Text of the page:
“I am more than my past”: Parents’ attitudes and perceptions of the Positive Parenting Program in Child Welfare

Antonio R. Garcia, Christina DeNard, Serena Ohene, Seth M. Morones, Clare Connaughton

Research output: Contribution to journalArticlepeer-review

24 Scopus citations

Abstract

Child welfare workers are challenged on a daily basis to achieve the goals of promoting child safety, permanency, and well-being. To achieve these goals, system leaders in two child welfare agencies in a large-Mid-Atlantic City received external funding to implement the Positive Parenting Program (TripleP), an evidence-supported parenting intervention (ESPI). While contextual and organizational barriers have been illuminated among clinicians and child welfare workers and leaders, less is known about the attitudes and perceptions of ESPIs among parents involved in the child welfare system. Thirty-five parents who graduated from or who were near completing Triple-P participated in one of four focus groups. Grounded Theory methods illuminated three core themes. Categories within the first theme “barriers of engagement” included lack of immediate acceptability, multiple demands, limited time and visitation privileges to practice new skills, and biased assessments by caseworkers. However, the parents overcame barriers (theme two) due to Triple-P providers’ ability to cultivate positive therapeutic alliances by praising and recognizing progress, adapting case studies for increasing applicability, and facilitating bonds between peers. Consequently, the parents illuminated the impacts of engagement (theme three), which included: confidence to engage in positive talk with children, increased insight of previous negative parenting practices, and recognition of positive and prosocial child behaviors. Findings underscore the salience of providing support and resources for clinicians and child welfare workers to effectively engage parents in ESPIs. Future research is needed to validate these findings in other agency contexts, and with attention to other ESPIs implemented in child welfare agencies.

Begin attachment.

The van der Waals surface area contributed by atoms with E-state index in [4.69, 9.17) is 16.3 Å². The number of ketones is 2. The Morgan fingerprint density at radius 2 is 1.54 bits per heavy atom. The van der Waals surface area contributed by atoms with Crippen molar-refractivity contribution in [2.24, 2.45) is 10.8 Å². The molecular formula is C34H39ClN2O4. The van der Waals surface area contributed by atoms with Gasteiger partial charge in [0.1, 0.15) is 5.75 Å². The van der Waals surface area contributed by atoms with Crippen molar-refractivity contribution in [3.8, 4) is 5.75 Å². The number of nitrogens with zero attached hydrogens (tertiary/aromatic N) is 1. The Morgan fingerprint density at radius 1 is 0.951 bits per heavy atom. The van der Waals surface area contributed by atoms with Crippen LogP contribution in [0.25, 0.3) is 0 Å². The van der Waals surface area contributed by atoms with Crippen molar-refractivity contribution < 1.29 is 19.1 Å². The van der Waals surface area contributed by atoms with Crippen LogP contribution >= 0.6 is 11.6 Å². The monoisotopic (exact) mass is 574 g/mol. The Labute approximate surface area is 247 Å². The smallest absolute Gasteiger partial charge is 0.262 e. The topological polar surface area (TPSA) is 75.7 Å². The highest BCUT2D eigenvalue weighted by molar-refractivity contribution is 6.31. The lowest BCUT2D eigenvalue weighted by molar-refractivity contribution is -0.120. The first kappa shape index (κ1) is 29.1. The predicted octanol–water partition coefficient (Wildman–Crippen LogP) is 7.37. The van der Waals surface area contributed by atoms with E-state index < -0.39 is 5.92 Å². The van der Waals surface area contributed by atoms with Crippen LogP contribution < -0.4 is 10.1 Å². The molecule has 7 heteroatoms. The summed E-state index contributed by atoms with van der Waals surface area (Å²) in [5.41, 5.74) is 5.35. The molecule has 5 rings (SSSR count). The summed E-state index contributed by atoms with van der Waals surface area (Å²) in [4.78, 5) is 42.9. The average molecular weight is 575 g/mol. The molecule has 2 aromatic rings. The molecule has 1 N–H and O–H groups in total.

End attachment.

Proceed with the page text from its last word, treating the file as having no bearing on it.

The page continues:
Original languageEnglish
Pages (from-to)286-297
Number of pages12
JournalChildren and Youth Services Review
Volume88
DOIs
StatePublished - May 2018

Bibliographical note

Publisher Copyright:
© 2018 Elsevier Ltd

ASJC Scopus subject areas

  • Education
  • Developmental and Educational Psychology
  • Sociology and Political Science

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